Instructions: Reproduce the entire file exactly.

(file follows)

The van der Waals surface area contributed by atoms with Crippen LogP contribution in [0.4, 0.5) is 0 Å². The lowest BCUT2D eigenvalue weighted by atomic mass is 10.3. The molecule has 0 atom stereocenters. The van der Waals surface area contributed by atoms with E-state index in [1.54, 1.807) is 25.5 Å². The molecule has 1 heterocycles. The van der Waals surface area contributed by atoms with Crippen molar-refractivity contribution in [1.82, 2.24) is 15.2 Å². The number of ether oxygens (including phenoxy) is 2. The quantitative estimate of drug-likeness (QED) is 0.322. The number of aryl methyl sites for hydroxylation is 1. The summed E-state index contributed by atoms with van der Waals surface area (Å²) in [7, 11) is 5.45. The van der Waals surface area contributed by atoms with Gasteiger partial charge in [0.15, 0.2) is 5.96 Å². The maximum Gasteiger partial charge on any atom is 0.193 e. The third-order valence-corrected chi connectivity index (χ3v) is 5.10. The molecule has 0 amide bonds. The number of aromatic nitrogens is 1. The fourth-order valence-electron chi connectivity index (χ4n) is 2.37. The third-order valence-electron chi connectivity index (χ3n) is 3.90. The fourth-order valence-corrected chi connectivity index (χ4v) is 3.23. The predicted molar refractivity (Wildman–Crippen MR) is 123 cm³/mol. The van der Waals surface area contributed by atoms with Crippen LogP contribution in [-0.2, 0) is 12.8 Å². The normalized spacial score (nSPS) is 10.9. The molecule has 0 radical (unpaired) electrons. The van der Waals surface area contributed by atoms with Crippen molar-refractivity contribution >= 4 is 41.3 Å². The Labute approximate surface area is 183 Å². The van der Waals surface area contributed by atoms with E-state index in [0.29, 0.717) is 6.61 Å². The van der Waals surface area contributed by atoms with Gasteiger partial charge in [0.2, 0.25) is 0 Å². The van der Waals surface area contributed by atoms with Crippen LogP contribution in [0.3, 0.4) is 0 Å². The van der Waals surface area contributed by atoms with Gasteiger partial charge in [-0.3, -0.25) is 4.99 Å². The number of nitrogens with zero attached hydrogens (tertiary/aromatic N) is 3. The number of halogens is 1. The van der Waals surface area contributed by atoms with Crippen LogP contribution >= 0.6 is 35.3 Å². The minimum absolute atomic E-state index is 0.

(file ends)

The van der Waals surface area contributed by atoms with Crippen LogP contribution in [0.4, 0.5) is 0 Å². The lowest BCUT2D eigenvalue weighted by atomic mass is 10.3. The molecule has 0 atom stereocenters. The van der Waals surface area contributed by atoms with E-state index in [1.54, 1.807) is 25.5 Å². The molecule has 1 heterocycles. The van der Waals surface area contributed by atoms with Crippen molar-refractivity contribution in [1.82, 2.24) is 15.2 Å². The number of ether oxygens (including phenoxy) is 2. The quantitative estimate of drug-likeness (QED) is 0.322. The number of aryl methyl sites for hydroxylation is 1. The summed E-state index contributed by atoms with van der Waals surface area (Å²) in [7, 11) is 5.45. The van der Waals surface area contributed by atoms with Gasteiger partial charge in [0.15, 0.2) is 5.96 Å². The maximum Gasteiger partial charge on any atom is 0.193 e. The third-order valence-corrected chi connectivity index (χ3v) is 5.10. The molecule has 0 amide bonds. The number of aromatic nitrogens is 1. The fourth-order valence-electron chi connectivity index (χ4n) is 2.37. The third-order valence-electron chi connectivity index (χ3n) is 3.90. The fourth-order valence-corrected chi connectivity index (χ4v) is 3.23. The predicted molar refractivity (Wildman–Crippen MR) is 123 cm³/mol. The van der Waals surface area contributed by atoms with Crippen LogP contribution in [-0.2, 0) is 12.8 Å². The normalized spacial score (nSPS) is 10.9. The molecule has 0 radical (unpaired) electrons. The van der Waals surface area contributed by atoms with Crippen molar-refractivity contribution >= 4 is 41.3 Å². The Labute approximate surface area is 183 Å². The van der Waals surface area contributed by atoms with E-state index in [0.29, 0.717) is 6.61 Å². The van der Waals surface area contributed by atoms with Gasteiger partial charge in [0.2, 0.25) is 0 Å². The van der Waals surface area contributed by atoms with Crippen LogP contribution in [0.3, 0.4) is 0 Å². The van der Waals surface area contributed by atoms with Gasteiger partial charge in [-0.3, -0.25) is 4.99 Å². The number of nitrogens with zero attached hydrogens (tertiary/aromatic N) is 3. The number of halogens is 1. The van der Waals surface area contributed by atoms with Crippen LogP contribution >= 0.6 is 35.3 Å². The minimum absolute atomic E-state index is 0.